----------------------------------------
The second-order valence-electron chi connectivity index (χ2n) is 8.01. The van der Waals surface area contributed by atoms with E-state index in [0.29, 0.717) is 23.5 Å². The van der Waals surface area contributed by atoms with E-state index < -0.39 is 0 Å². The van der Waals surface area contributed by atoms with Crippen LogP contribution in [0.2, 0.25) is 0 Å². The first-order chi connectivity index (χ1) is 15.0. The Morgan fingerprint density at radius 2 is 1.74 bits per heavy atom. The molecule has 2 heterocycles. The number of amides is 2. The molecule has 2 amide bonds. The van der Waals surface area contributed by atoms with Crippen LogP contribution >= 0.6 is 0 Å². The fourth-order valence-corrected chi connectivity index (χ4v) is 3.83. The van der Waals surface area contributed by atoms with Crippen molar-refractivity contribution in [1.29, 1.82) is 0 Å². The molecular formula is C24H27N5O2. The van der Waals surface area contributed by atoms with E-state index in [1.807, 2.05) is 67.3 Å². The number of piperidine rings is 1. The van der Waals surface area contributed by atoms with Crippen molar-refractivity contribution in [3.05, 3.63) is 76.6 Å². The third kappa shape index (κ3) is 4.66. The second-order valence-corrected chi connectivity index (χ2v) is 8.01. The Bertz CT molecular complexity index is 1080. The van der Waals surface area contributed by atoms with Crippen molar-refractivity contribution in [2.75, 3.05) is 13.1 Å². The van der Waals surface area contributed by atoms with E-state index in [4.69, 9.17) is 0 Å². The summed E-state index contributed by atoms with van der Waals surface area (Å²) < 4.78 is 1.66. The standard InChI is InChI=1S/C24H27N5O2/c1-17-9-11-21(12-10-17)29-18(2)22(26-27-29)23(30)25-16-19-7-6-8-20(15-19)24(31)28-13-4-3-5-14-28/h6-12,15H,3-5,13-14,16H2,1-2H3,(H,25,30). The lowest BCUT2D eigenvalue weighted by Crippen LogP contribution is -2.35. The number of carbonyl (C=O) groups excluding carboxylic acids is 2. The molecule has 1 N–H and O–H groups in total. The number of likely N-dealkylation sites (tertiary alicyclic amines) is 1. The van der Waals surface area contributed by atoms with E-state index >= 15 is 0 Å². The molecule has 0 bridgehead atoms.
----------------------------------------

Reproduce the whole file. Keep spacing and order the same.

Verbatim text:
The second-order valence-electron chi connectivity index (χ2n) is 8.01. The van der Waals surface area contributed by atoms with E-state index in [0.29, 0.717) is 23.5 Å². The van der Waals surface area contributed by atoms with E-state index < -0.39 is 0 Å². The van der Waals surface area contributed by atoms with Crippen LogP contribution in [0.2, 0.25) is 0 Å². The first-order chi connectivity index (χ1) is 15.0. The Morgan fingerprint density at radius 2 is 1.74 bits per heavy atom. The molecule has 2 heterocycles. The number of amides is 2. The molecule has 2 amide bonds. The van der Waals surface area contributed by atoms with Crippen LogP contribution >= 0.6 is 0 Å². The fourth-order valence-corrected chi connectivity index (χ4v) is 3.83. The van der Waals surface area contributed by atoms with Crippen molar-refractivity contribution in [1.29, 1.82) is 0 Å². The molecular formula is C24H27N5O2. The van der Waals surface area contributed by atoms with E-state index in [1.807, 2.05) is 67.3 Å². The number of piperidine rings is 1. The van der Waals surface area contributed by atoms with Crippen molar-refractivity contribution in [3.05, 3.63) is 76.6 Å². The third kappa shape index (κ3) is 4.66. The second-order valence-corrected chi connectivity index (χ2v) is 8.01. The Bertz CT molecular complexity index is 1080. The van der Waals surface area contributed by atoms with Crippen molar-refractivity contribution in [2.75, 3.05) is 13.1 Å². The van der Waals surface area contributed by atoms with E-state index in [4.69, 9.17) is 0 Å². The summed E-state index contributed by atoms with van der Waals surface area (Å²) < 4.78 is 1.66. The standard InChI is InChI=1S/C24H27N5O2/c1-17-9-11-21(12-10-17)29-18(2)22(26-27-29)23(30)25-16-19-7-6-8-20(15-19)24(31)28-13-4-3-5-14-28/h6-12,15H,3-5,13-14,16H2,1-2H3,(H,25,30). The lowest BCUT2D eigenvalue weighted by Crippen LogP contribution is -2.35. The number of carbonyl (C=O) groups excluding carboxylic acids is 2. The molecule has 1 N–H and O–H groups in total. The number of likely N-dealkylation sites (tertiary alicyclic amines) is 1. The van der Waals surface area contributed by atoms with E-state index >= 15 is 0 Å². The molecule has 0 bridgehead atoms.